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Voice of the DBA

Technology Podcasts

A series of episodes that look at databases and the world from a data professional's viewpoint. Written and recorded by Steve Jones, editor of SQLServerCentral and The Voice of the DBA.

A series of episodes that look at databases and the world from a data professional's viewpoint. Written and recorded by Steve Jones, editor of SQLServerCentral and The Voice of the DBA.


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A series of episodes that look at databases and the world from a data professional's viewpoint. Written and recorded by Steve Jones, editor of SQLServerCentral and The Voice of the DBA.




Default Credentials

Years ago I got a call to help someone with a database. I walked over to their desk (when this was possible) and sat down. They asked me how they could get into a database they had been told about. I quickly realized this was an Oracle database and asked for credentials for SQL*Plus. This person didn't have any, but I was able to log in with SYSTEM and MANAGER. This was a small department system of some sort, but it always struck me that the default credentials were available. Since then,...


Improving Availability Groups

Availability Groups (AG) were introduced in SQL Server 2012, with the idea that we could dramatically improve (and ease) the burden of dealing with high availability in SQL Server. At the time the (code named) HADRON technology seemed full of possibilities. Since then, there have been some enhancements, but it seems that setting up and managing an AG, especially across subnets, isn't as simple as Microsoft would have us believe. One of the problems with AGs is that there are non database...


Security in the Aftermath

Not too long ago was a very sad and embarrassing day for the US. The US capital was breached and rioters had hours inside without authorities. Ignoring the reasons and politics behind the event, think about the security of the building and systems after the criminals were removed from the building. Someone else brought up this point, which I think is fair. Can you trust any system in the building? Keyloggers, cameras, who knows what devices might have been planted. As a friend noted,...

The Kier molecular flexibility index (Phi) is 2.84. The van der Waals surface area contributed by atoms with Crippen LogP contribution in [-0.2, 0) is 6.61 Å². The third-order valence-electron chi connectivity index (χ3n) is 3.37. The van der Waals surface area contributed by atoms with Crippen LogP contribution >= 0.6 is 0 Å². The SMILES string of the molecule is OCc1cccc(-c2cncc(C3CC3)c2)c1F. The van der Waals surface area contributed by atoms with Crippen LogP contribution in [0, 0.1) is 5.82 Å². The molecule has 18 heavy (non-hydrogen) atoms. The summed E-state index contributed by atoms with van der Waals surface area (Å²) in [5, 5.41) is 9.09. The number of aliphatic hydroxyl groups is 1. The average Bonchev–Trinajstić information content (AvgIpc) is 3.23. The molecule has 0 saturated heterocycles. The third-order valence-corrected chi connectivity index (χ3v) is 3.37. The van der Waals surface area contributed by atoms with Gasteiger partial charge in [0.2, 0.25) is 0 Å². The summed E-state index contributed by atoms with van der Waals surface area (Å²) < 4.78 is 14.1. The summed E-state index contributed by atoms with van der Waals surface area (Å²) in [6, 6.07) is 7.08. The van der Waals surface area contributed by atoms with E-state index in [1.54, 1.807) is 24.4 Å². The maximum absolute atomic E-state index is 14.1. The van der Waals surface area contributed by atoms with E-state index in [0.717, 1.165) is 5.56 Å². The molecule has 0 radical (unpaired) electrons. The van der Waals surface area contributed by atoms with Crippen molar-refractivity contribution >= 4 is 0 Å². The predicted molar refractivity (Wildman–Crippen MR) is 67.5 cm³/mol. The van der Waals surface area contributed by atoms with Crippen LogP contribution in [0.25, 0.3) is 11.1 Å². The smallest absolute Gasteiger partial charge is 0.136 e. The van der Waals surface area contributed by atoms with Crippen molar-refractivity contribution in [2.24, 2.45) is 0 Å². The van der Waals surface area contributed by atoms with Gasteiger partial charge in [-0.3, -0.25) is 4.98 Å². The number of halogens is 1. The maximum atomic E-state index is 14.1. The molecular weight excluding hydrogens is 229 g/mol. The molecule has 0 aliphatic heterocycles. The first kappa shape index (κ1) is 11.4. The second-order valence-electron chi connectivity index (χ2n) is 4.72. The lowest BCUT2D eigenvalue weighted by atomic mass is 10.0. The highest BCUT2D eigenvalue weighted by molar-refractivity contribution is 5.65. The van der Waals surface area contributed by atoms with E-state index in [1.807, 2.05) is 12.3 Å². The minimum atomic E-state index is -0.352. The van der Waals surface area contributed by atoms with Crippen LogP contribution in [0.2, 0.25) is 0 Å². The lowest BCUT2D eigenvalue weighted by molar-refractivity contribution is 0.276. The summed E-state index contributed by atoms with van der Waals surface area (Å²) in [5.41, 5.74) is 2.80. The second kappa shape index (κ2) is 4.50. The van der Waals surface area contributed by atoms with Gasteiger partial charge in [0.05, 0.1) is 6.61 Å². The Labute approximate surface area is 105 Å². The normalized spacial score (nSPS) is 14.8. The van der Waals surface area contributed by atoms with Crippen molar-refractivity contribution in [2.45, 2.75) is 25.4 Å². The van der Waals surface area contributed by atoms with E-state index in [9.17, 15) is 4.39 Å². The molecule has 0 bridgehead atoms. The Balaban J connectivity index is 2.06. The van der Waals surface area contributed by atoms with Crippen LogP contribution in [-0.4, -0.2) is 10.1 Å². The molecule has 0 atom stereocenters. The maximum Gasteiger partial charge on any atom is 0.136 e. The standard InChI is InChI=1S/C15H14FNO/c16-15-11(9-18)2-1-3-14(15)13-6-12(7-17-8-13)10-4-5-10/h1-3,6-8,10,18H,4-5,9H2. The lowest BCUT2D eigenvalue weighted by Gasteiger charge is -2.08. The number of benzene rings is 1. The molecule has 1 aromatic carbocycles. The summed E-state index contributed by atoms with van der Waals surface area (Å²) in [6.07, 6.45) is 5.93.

Reassess Your Configuration

It's the start of a new year, and while it might feel like COVID-19 has us stuck back in March 2020, I hope that will start to fade as we move into the new year. Certainly our employers want to move forward, and I suspect that there is some hope that organizations will start to thrive in 2021. I saw a post from Kenneth Fisher recently that talked about an end of year, new year checklist. It's a basic set of things that you might do as a type of review and cleanup of some of the instances...


The Best Way to Protect Sensitive Data

I was listening to someone talk about data privacy recently, and the ways that you can protect the sensitive information in your databases. They had a great quote about something you might consider. They said, "The best way to protect data is not hang onto the raw data at all." If we don't have sensitive data, then a loss of data can't occur. Hacks won't cause issues, we can't accidentally send out data or leave it lying around. There's a good case to be made that keeping less sensitive...


A Need for Monitoring without Administration

There was a report recently that a number of US government agencies were hacked through a network management system. Apparently Solarwinds had their code hacked, and this resulted in a backdoor being distributed to customers via software updates. There is a lot that went wrong here, and this ought to make many system management software vendors very nervous. Attacks on your software developers, designed to allow a hacker to put backdoors into source code repositories is a wild second (or...